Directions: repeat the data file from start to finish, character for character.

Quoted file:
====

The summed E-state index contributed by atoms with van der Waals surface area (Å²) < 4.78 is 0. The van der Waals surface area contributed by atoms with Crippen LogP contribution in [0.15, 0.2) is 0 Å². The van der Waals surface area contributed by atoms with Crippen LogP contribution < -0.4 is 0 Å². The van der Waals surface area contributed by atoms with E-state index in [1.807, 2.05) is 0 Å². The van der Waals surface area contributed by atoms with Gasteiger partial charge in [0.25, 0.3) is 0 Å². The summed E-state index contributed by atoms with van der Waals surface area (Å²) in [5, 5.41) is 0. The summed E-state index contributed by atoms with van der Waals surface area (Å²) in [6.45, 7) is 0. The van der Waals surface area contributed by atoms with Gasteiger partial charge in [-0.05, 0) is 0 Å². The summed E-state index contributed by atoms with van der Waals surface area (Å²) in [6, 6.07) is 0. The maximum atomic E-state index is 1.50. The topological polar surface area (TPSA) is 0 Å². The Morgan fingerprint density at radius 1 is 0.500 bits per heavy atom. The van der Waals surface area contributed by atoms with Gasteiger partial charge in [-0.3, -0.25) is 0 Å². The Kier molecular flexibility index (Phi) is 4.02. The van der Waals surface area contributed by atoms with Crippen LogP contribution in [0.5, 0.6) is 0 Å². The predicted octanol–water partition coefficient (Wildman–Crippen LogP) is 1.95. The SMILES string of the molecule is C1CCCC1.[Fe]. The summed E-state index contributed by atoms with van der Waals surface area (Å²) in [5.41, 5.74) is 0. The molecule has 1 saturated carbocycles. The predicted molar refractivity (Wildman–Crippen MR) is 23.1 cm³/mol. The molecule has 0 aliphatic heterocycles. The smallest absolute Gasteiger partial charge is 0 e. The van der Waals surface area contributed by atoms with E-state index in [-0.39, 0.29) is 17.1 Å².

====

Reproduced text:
The summed E-state index contributed by atoms with van der Waals surface area (Å²) < 4.78 is 0. The van der Waals surface area contributed by atoms with Crippen LogP contribution in [0.15, 0.2) is 0 Å². The van der Waals surface area contributed by atoms with Crippen LogP contribution < -0.4 is 0 Å². The van der Waals surface area contributed by atoms with E-state index in [1.807, 2.05) is 0 Å². The van der Waals surface area contributed by atoms with Gasteiger partial charge in [0.25, 0.3) is 0 Å². The summed E-state index contributed by atoms with van der Waals surface area (Å²) in [5, 5.41) is 0. The summed E-state index contributed by atoms with van der Waals surface area (Å²) in [6.45, 7) is 0. The van der Waals surface area contributed by atoms with Gasteiger partial charge in [-0.05, 0) is 0 Å². The summed E-state index contributed by atoms with van der Waals surface area (Å²) in [6, 6.07) is 0. The maximum atomic E-state index is 1.50. The topological polar surface area (TPSA) is 0 Å². The Morgan fingerprint density at radius 1 is 0.500 bits per heavy atom. The van der Waals surface area contributed by atoms with Gasteiger partial charge in [-0.3, -0.25) is 0 Å². The Kier molecular flexibility index (Phi) is 4.02. The van der Waals surface area contributed by atoms with Crippen LogP contribution in [0.5, 0.6) is 0 Å². The predicted octanol–water partition coefficient (Wildman–Crippen LogP) is 1.95. The SMILES string of the molecule is C1CCCC1.[Fe]. The summed E-state index contributed by atoms with van der Waals surface area (Å²) in [5.41, 5.74) is 0. The molecule has 1 saturated carbocycles. The predicted molar refractivity (Wildman–Crippen MR) is 23.1 cm³/mol. The molecule has 0 aliphatic heterocycles. The smallest absolute Gasteiger partial charge is 0 e. The van der Waals surface area contributed by atoms with E-state index in [-0.39, 0.29) is 17.1 Å².